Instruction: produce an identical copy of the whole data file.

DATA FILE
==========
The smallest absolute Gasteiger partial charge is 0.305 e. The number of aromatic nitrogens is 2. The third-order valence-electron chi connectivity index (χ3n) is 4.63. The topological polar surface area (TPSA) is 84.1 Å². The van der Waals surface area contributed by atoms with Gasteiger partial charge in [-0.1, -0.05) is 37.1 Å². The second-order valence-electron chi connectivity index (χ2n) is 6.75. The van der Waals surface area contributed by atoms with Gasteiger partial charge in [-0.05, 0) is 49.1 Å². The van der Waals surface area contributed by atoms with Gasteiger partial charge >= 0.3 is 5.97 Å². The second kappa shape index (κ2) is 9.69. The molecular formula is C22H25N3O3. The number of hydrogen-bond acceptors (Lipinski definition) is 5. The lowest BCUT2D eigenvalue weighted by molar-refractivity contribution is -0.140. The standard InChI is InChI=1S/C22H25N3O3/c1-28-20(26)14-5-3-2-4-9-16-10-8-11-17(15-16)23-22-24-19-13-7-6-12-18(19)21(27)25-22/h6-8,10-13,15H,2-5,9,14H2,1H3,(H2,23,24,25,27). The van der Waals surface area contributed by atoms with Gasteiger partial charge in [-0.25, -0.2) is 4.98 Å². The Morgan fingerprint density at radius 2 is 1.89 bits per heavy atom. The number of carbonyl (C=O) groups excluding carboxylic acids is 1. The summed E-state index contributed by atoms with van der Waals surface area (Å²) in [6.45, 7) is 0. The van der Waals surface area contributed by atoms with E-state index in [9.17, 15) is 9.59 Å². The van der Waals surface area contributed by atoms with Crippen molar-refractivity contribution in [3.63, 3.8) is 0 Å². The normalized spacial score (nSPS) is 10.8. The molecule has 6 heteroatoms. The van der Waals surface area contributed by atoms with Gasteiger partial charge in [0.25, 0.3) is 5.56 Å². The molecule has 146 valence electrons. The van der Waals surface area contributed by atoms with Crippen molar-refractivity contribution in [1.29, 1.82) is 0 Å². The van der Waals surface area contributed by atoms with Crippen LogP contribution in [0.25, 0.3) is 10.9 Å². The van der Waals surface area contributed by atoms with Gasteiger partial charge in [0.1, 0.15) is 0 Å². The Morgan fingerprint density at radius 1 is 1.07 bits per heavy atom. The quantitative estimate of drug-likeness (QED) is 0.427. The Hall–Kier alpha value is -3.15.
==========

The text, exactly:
The smallest absolute Gasteiger partial charge is 0.305 e. The number of aromatic nitrogens is 2. The third-order valence-electron chi connectivity index (χ3n) is 4.63. The topological polar surface area (TPSA) is 84.1 Å². The van der Waals surface area contributed by atoms with Gasteiger partial charge in [-0.1, -0.05) is 37.1 Å². The second-order valence-electron chi connectivity index (χ2n) is 6.75. The van der Waals surface area contributed by atoms with Gasteiger partial charge in [-0.05, 0) is 49.1 Å². The van der Waals surface area contributed by atoms with Gasteiger partial charge >= 0.3 is 5.97 Å². The second kappa shape index (κ2) is 9.69. The molecular formula is C22H25N3O3. The number of hydrogen-bond acceptors (Lipinski definition) is 5. The lowest BCUT2D eigenvalue weighted by molar-refractivity contribution is -0.140. The standard InChI is InChI=1S/C22H25N3O3/c1-28-20(26)14-5-3-2-4-9-16-10-8-11-17(15-16)23-22-24-19-13-7-6-12-18(19)21(27)25-22/h6-8,10-13,15H,2-5,9,14H2,1H3,(H2,23,24,25,27). The van der Waals surface area contributed by atoms with Gasteiger partial charge in [-0.25, -0.2) is 4.98 Å². The Morgan fingerprint density at radius 2 is 1.89 bits per heavy atom. The number of carbonyl (C=O) groups excluding carboxylic acids is 1. The summed E-state index contributed by atoms with van der Waals surface area (Å²) in [6.45, 7) is 0. The van der Waals surface area contributed by atoms with E-state index in [9.17, 15) is 9.59 Å². The van der Waals surface area contributed by atoms with Crippen molar-refractivity contribution in [3.63, 3.8) is 0 Å². The normalized spacial score (nSPS) is 10.8. The molecule has 6 heteroatoms. The van der Waals surface area contributed by atoms with Gasteiger partial charge in [0.25, 0.3) is 5.56 Å². The molecule has 146 valence electrons. The van der Waals surface area contributed by atoms with Crippen molar-refractivity contribution in [1.29, 1.82) is 0 Å². The van der Waals surface area contributed by atoms with Crippen LogP contribution in [0.25, 0.3) is 10.9 Å². The van der Waals surface area contributed by atoms with Gasteiger partial charge in [0.1, 0.15) is 0 Å². The Morgan fingerprint density at radius 1 is 1.07 bits per heavy atom. The quantitative estimate of drug-likeness (QED) is 0.427. The Hall–Kier alpha value is -3.15.